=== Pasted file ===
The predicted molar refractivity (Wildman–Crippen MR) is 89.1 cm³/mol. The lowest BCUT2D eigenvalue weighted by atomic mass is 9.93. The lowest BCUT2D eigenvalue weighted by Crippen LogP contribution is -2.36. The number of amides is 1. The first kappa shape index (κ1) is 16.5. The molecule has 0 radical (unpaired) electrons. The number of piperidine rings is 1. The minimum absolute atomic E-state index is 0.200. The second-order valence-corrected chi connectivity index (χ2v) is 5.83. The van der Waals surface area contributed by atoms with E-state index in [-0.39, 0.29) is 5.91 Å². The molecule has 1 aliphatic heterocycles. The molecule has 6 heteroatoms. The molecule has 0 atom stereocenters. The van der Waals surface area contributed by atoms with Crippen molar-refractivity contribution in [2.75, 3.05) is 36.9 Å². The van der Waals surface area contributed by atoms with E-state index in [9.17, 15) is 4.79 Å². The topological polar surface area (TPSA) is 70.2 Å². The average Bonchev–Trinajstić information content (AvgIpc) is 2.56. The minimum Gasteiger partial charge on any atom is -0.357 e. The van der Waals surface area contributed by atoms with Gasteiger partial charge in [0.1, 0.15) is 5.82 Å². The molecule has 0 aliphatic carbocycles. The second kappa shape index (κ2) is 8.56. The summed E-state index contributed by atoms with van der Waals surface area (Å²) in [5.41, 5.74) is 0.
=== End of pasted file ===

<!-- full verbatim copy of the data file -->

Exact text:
The predicted molar refractivity (Wildman–Crippen MR) is 89.1 cm³/mol. The lowest BCUT2D eigenvalue weighted by atomic mass is 9.93. The lowest BCUT2D eigenvalue weighted by Crippen LogP contribution is -2.36. The number of amides is 1. The first kappa shape index (κ1) is 16.5. The molecule has 0 radical (unpaired) electrons. The number of piperidine rings is 1. The minimum absolute atomic E-state index is 0.200. The second-order valence-corrected chi connectivity index (χ2v) is 5.83. The van der Waals surface area contributed by atoms with E-state index in [-0.39, 0.29) is 5.91 Å². The molecule has 1 aliphatic heterocycles. The molecule has 6 heteroatoms. The molecule has 0 atom stereocenters. The van der Waals surface area contributed by atoms with Crippen molar-refractivity contribution in [2.75, 3.05) is 36.9 Å². The van der Waals surface area contributed by atoms with E-state index in [9.17, 15) is 4.79 Å². The topological polar surface area (TPSA) is 70.2 Å². The average Bonchev–Trinajstić information content (AvgIpc) is 2.56. The minimum Gasteiger partial charge on any atom is -0.357 e. The van der Waals surface area contributed by atoms with Gasteiger partial charge in [0.1, 0.15) is 5.82 Å². The molecule has 0 aliphatic carbocycles. The second kappa shape index (κ2) is 8.56. The summed E-state index contributed by atoms with van der Waals surface area (Å²) in [5.41, 5.74) is 0.